Our cricket correspondent argues that England need to be smart in their selection for the last two matches against Australia to ensure they continue their development...
"The best one-day batsmen, are able to attack or consolidate depending on the pitch conditions. And therefore the best one-day sides are born. It was notable that Alex Hales and Ben Stokes, both considered fast scorers, tried to go hard at the ball. Or in other words, smash the cover of it. They failed."
Following an extraordinary victory over New Zealand earlier in the summer when the brand of cricket they played was unlike any previously seen on these shores, England were classed as revolutionaries. They were gung-ho no matter the game situation and downed the World Cup runners-up.
So how is that revolution going? Is it still spinning thrillingly fast or has it slowed? It may be a little premature to ask considering there are still two matches to be played in the five-game series against Australia but there are signs that this England team need to evolve. And quickly.
Evolution must always follow revolution otherwise no actual progress is made. England took a whopping leap of faith by signing up to play reckless cricket but without a sensible approach to how best to harness that skill, they become predictable and, most damningly of all, one-dimensional.
So that was why their 93-run win over Australia at Old Trafford was so fascinating. In the past, such a victory would have been heralded by all knee-jerk followers of those in the royal blue as evidence that an unprecedented English era of one-day dominance had been born.
Australia, after all, were the world champions. It was only the second time England had beaten the old enemy in 13 attempts. And perhaps most importantly they kept the series alive at 2-1 with intriguing contests to come at Headingley and Old Trafford.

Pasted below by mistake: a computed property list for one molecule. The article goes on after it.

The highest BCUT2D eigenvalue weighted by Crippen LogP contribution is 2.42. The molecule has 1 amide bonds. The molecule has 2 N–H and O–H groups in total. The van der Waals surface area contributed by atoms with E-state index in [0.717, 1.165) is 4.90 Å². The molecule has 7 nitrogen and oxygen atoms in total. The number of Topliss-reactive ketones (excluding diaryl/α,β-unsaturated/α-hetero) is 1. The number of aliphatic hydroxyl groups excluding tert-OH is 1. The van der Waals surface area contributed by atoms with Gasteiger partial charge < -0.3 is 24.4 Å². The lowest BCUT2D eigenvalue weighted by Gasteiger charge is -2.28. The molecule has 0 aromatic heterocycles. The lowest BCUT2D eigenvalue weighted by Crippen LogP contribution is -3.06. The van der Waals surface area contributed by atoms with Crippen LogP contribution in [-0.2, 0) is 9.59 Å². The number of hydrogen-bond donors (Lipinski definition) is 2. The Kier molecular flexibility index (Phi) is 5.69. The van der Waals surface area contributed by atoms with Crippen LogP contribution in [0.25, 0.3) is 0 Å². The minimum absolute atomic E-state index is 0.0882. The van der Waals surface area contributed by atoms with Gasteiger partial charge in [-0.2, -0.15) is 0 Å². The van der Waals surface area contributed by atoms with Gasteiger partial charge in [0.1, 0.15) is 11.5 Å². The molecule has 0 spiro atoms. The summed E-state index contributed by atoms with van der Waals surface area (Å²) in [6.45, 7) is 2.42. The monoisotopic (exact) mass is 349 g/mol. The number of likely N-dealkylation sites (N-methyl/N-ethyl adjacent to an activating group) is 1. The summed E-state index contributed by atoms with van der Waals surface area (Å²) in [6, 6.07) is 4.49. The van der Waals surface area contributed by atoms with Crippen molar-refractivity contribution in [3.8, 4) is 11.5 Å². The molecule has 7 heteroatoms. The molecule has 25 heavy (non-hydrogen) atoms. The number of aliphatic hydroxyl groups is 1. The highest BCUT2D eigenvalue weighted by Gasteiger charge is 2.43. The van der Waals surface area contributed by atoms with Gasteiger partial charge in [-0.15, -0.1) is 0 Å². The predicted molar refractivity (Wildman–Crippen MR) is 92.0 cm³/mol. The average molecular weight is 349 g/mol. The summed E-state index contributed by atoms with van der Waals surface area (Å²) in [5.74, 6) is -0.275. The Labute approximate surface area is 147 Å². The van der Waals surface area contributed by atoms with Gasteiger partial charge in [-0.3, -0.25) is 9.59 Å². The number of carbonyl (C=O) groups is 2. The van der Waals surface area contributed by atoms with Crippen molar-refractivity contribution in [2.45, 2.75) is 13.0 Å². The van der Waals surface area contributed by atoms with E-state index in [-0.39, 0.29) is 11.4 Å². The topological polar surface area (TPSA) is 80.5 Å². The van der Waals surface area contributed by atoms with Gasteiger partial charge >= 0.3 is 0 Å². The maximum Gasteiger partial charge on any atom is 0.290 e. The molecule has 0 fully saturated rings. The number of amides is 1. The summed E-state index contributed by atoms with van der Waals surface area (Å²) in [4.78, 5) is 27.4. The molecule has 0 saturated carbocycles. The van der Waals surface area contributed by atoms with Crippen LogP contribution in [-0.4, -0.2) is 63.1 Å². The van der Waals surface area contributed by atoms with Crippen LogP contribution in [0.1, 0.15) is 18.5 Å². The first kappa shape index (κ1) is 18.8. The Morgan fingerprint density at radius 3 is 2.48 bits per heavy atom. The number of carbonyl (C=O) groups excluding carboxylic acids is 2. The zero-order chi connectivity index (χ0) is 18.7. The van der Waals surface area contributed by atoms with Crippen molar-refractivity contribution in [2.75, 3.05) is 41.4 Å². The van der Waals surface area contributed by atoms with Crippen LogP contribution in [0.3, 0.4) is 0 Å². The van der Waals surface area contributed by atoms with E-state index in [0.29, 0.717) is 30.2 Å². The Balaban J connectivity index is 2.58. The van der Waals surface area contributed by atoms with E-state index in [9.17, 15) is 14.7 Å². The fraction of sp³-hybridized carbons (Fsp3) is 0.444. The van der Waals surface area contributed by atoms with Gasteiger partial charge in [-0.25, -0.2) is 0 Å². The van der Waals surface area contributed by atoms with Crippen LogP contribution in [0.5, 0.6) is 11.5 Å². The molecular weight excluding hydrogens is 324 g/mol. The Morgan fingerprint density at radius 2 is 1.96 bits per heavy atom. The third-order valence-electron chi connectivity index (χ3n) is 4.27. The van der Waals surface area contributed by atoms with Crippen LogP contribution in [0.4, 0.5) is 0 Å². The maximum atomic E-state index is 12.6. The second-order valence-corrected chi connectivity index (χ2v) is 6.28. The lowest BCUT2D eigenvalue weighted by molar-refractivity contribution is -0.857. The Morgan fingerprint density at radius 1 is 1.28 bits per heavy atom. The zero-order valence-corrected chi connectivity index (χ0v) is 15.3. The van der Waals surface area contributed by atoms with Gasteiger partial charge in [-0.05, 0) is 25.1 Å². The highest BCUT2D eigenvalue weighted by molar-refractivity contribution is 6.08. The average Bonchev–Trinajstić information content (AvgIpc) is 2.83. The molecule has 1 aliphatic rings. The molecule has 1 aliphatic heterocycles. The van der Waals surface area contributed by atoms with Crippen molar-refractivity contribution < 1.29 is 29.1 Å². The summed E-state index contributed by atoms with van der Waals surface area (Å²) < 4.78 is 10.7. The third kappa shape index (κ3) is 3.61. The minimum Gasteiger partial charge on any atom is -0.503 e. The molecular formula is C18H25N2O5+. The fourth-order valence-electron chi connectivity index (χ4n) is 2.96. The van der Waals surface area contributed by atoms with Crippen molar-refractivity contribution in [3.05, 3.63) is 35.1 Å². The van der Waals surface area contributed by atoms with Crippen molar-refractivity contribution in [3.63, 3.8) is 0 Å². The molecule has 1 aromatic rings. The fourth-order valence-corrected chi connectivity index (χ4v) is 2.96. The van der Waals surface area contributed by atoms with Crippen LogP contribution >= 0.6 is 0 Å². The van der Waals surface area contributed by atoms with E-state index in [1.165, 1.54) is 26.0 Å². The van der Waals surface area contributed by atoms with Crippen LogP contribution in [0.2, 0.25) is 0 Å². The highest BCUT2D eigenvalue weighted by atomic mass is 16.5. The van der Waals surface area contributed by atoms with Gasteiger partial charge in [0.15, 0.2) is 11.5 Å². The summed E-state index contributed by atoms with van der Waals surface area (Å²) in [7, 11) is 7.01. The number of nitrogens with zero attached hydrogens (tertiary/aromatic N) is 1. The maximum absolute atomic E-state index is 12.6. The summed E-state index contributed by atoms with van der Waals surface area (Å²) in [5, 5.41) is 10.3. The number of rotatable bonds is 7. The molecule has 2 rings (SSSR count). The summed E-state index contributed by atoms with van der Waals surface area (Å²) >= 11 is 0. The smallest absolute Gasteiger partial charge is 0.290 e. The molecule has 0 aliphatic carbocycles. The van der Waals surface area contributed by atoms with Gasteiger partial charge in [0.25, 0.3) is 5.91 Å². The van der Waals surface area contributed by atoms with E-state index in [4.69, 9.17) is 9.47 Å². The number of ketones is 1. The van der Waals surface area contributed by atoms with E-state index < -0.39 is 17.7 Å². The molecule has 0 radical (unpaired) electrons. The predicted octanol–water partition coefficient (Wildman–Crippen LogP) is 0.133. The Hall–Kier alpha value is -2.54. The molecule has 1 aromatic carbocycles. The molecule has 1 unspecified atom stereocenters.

A series which had looked all but over after Australia handed out hammerings in the first two matches has evolved itself. England are back in the hunt at 4.216/5 - Australia are 1.374/11 - and they could yet hit back to ensure the extraordinary recent sequence of home-dominated series continues.
There has been precious little excitement at England's victory, however. No giddy declarations of impending glory or high-nosed hubris that the tide has turned. England's win was instead met with disappointment. They got lucky with the toss on a turning pitch. They batted like England in the old days.
Right on both counts. Had England been forced to field first no doubt Australia's spinners would have choked the life out of them and the series. But more importantly, had England batted like the 'new England' that we saw against New Zealand, they would surely have lost. Evolution.
It was all down to James Taylor, who struck his maiden one-day century. By merely glancing at the scorecard one could be forgiven for blaming Taylor for slowing England's rollicking start. At 205 for two in the 34th over, England looked poised for a monster total.
They didn't get it. Eoin Morgan fell immediately. So Taylor should have taken up the fast-scoring mantle, right? Wrong. What Taylor did beautifully was analyse the pitch and what would be a good score. He worked the ball into the gaps.